DeWine also said it is a change in culture for Ohioans and Americans.

“We are not people who wear masks. But we are adjusting to the new world we are living in. We can impact the future by what each one of us can do,” said DeWine. “Wearing a mask in public is very important. But do not assume people not wearing masks are defiant. Some folks are not able to wear masks.”

DeWine was questioned by the media about the fact that out of 11.7 million people, only a small number had contracted the virus. The reporter questioning him wanted him to explain the concern.

“I understand it doesn’t look like a huge number. We are basically where Florida was a month ago. Look at where Florida is today. The color red was picked for a reason. What we learned throughout this pandemic is that you have to move well before you have to move,” said DeWine. “You have to look down the road. We are losing a lot of people every single day. People are dying and will have long-term health issues. I would in no way minimize that. My worst nightmare is what is happening in other states will come to Ohio.”

DeWine was also asked by another reporter why he hadn’t mandated a mask order for the whole state.

“I wanted to give people the information to make decisions. I wanted to try one more time with an address in the evening to talk to the people of Ohio. People react generally better when you ask them to do it and give them the evidence to support it, rather than forcing it,” said DeWine. “The culture is moving in that direction.”

As of Friday, July 17, for the state of Ohio, there have been 72,280 reported cases of COVID-19 in Ohio, including 68,175 confirmed cases and 4,105 probable COVID-19 cases according to the Centers for Disease Control and Prevention (CDC) expanded case definition. The state has seen a total of 3,112 reported COVID-19 deaths, including 2,858 confirmed COVID-19 deaths and 254 probable COVID-19 deaths according to the CDC expanded death definition. A total of 9,445 people have been reported hospitalized in Ohio, including 2,305 admissions to intensive care units. A total of 49,302 are presumed recovered.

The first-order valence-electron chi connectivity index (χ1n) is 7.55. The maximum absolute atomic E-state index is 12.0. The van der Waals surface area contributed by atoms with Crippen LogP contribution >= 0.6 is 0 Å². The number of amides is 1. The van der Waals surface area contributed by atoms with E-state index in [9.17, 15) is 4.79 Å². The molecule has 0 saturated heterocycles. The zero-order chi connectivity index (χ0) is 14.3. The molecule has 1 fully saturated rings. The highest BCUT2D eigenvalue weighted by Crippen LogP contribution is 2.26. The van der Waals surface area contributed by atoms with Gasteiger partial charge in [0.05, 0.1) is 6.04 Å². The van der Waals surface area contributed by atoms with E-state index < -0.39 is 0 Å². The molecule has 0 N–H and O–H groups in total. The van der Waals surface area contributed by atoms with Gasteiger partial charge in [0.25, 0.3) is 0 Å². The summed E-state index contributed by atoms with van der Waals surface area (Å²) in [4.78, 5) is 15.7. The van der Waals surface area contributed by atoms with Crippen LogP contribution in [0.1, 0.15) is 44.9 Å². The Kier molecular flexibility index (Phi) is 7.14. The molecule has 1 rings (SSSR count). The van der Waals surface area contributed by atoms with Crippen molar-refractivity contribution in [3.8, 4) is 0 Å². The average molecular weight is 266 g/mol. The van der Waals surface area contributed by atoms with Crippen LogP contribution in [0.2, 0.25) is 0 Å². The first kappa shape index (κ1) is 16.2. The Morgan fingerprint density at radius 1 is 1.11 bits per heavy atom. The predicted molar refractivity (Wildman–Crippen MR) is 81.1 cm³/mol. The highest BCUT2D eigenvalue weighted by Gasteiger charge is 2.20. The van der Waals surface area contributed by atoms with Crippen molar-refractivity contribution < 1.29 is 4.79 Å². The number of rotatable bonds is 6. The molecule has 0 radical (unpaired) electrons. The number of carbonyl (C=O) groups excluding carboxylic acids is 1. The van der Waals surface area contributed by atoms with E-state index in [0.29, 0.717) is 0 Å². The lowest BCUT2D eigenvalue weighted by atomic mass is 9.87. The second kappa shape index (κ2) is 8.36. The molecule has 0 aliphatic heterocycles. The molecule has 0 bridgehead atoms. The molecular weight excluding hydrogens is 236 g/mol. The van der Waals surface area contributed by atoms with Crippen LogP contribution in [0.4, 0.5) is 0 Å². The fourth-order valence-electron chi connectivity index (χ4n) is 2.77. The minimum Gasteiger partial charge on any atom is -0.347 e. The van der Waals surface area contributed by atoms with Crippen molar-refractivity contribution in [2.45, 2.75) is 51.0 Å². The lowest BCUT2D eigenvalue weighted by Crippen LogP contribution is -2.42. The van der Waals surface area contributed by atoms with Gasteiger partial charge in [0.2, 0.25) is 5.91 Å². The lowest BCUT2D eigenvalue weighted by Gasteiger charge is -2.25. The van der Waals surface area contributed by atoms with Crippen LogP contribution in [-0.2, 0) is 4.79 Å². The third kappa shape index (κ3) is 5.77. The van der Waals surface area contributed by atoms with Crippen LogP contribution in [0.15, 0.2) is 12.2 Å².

As of Friday, the 21-day reported cases change in Ohio was the highest its been in at least the last 21 days with a reported 24-hour change of 1,679 cases. As of Friday, reported hospitalization changes and reported intensive care unit admissions for the last 24 hours were also well above the 21-day average.

In-depth data can be accessed by visiting

For Pike County as of Friday, July 17, there have been a total of 38 cases. Currently, 16 cases are active and 22 are listed as recovered. Three tests have returned positive for antibodies. And Pike County is also reporting its first nursing home case.

The county, as of Friday, was reporting two currently hospitalized with COVID-19. Data from the Ohio Department of Health shows a total of eight COVID-19 hospitalizations for the county during the pandemic.

The age range has expanded from 15 to 77, including 20 females and 18 males. Cases included 32 confirmed COVID-19 cases and six probable COVID-19 cases. There are 21 tests listed as pending.

Township data was also provided by the Pike County General Health District on Friday (see attached).

Valley View Health Centers in Piketon are scheduling free COVID-19 testing each Friday from 9:30 a.m. to 1:30 p.m. (call 740-289-3508 for more information). The health district stated that this is a rapid test, so they will receive positive results immediately. This could potentially result in a substantial increase in positive cases each Friday since there is no lag time waiting on lab results, the health district stated on their Facebook page.

As of Thursday, July 16, Pike County remained at a Level 1 (Yellow) Public Emergency, Active exposure and spread.

“At Alert Level 1, all current health orders and sector guidance should be followed as they are in all levels, including guidelines for business and mass gatherings,” DeWine stated when introducing the public health advisory system recently. “On an individual basis, all Ohioans should continue to take appropriate health and safety precautions, including conducting daily health and symptom assessments, staying home when sick and contact your medical provider for advice, maintain social distance of at least six feet, wear a face mask or covering while in public, exercise increased caution when interacting with others who are not practicing social distancing by wearing face coverings, avoid travel to high-risk areas and practice good hygiene such as regular hand-washing.”

These recommendations are for all four alert levels, and levels 2, 3, and 4 also have more recommendations added to them.

For more information on Ohio’s response to COVID-19, visit or call 1-833-4-ASK-ODH. For Pike County information, visit the Pike County General Health District’s Facebook page by using an internet search or following this link: